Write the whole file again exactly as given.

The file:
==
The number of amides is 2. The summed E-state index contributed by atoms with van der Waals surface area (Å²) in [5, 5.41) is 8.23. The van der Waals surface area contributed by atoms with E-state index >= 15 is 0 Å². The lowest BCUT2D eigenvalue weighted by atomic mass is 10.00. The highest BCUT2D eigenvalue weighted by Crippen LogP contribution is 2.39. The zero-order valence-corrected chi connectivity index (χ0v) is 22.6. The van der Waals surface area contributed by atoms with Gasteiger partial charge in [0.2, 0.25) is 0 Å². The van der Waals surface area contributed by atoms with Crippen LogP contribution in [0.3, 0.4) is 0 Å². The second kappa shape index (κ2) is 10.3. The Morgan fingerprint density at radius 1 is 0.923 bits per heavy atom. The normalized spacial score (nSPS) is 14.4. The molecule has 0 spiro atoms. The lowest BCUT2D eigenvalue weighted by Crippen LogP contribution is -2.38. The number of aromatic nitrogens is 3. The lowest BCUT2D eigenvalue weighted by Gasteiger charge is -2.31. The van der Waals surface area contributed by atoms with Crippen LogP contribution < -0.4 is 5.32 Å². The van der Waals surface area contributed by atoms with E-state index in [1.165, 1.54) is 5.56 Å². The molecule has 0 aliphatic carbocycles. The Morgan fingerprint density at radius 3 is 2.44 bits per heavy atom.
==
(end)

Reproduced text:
The number of amides is 2. The summed E-state index contributed by atoms with van der Waals surface area (Å²) in [5, 5.41) is 8.23. The van der Waals surface area contributed by atoms with E-state index >= 15 is 0 Å². The lowest BCUT2D eigenvalue weighted by atomic mass is 10.00. The highest BCUT2D eigenvalue weighted by Crippen LogP contribution is 2.39. The zero-order valence-corrected chi connectivity index (χ0v) is 22.6. The van der Waals surface area contributed by atoms with Gasteiger partial charge in [0.2, 0.25) is 0 Å². The van der Waals surface area contributed by atoms with Crippen LogP contribution in [0.3, 0.4) is 0 Å². The second kappa shape index (κ2) is 10.3. The Morgan fingerprint density at radius 1 is 0.923 bits per heavy atom. The normalized spacial score (nSPS) is 14.4. The molecule has 0 spiro atoms. The lowest BCUT2D eigenvalue weighted by Crippen LogP contribution is -2.38. The number of aromatic nitrogens is 3. The lowest BCUT2D eigenvalue weighted by Gasteiger charge is -2.31. The van der Waals surface area contributed by atoms with Crippen LogP contribution < -0.4 is 5.32 Å². The van der Waals surface area contributed by atoms with E-state index in [1.165, 1.54) is 5.56 Å². The molecule has 0 aliphatic carbocycles. The Morgan fingerprint density at radius 3 is 2.44 bits per heavy atom.